Lion spatial socio-ecology : the effect of habitat on lion group dynamics.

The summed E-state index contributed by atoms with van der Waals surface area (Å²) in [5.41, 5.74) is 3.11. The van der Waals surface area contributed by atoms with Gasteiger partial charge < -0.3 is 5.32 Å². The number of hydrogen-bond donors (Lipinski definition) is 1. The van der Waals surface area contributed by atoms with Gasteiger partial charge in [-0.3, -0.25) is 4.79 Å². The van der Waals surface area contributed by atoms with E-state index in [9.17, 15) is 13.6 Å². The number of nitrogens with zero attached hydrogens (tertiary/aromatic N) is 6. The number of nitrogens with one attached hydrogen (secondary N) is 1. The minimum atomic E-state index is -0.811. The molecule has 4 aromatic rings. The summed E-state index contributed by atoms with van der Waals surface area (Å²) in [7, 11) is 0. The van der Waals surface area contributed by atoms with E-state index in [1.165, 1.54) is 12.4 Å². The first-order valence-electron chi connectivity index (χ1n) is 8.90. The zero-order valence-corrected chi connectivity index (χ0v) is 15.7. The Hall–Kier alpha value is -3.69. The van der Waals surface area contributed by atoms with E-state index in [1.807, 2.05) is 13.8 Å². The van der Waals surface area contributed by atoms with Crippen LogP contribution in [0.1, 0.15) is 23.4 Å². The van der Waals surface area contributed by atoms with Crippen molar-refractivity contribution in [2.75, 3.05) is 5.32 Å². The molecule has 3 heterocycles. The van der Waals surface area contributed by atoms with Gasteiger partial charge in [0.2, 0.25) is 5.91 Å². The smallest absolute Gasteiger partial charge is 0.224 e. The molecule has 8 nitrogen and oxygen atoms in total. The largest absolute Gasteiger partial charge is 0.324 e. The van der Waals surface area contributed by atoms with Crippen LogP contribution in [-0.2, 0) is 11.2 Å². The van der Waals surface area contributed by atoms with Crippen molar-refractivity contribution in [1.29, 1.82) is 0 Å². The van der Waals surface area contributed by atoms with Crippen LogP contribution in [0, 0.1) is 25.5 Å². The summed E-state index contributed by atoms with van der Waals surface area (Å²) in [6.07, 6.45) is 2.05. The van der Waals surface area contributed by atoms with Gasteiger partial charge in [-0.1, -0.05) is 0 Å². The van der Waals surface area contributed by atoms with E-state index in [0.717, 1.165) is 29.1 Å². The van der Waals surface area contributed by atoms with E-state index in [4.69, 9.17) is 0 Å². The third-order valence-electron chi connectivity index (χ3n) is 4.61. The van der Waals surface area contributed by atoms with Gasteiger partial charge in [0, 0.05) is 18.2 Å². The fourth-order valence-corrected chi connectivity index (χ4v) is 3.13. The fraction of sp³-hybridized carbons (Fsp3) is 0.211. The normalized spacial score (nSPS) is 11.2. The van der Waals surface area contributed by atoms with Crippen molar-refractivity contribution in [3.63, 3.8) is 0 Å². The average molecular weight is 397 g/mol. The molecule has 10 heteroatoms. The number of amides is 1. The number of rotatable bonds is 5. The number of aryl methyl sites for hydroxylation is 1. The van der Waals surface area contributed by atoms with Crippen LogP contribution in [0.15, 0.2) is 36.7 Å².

Lions are social, territorial animals that form prides of 2-18 individuals and hold territories ranging in size from 20 to 500 square km. My aim was to investigate the effect of ecological processes on lion spatial demography, specifically to determine the effect of habitat structure, prey availability, and rainfall (predictability and variability) on lion group dynamics. I worked with an extensive database of lion observations (approximately -+7000 over 29 years) from the Kruger National Park that had been recorded on monthly predator returns and in ranger diaries. I used the hypothesis of ideal free distribution to explain group dynamics across four physical habitat structures, namely, thickets, woodlands, mountainous areas and open tree savanna. There were larger groups of adults and more sightings than expected in the open tree savanna, while subadult and cub group sizes peaked in the woodlands. Using the resource dispersion hypothesis (RDH) as a base, I investigated lion group dynamics in relation to prey availability, I found agreement with the RDH, in that larger groups formed where their favoured prey species were in greatest abundance. Exclusively adult male and exclusively adult female group sizes increased with increasing buffalo abundance, while groups of adult males and adult females in mixed groups increased with increasing impala abundance. I used the mechanism of risk sensitive foraging to explain the influence of rainfall on lion group dynamics. While group dynamics did not differ significantly across averaged mean annual rainfall regions or across seasons, it did differ between variability regions and between two years of extreme rainfall. The lions exhibited risk-prone behaviour across variability regions, forming larger groups in more variable environments. Finally, I combined the three factors to determine the relative importance of each in determining lion group dynamics across seasons. Wildebeest were important to adult female group dynamics, impala and buffalo to adult males, while buffalo abundance influenced functional group size. In the wet season, larger functional groups occurred in the areas of medium rainfall variability regardless of buffalo abundance. In the dry season, more groups of females than solitary females occurred in more variable environments with this trend reversed for males.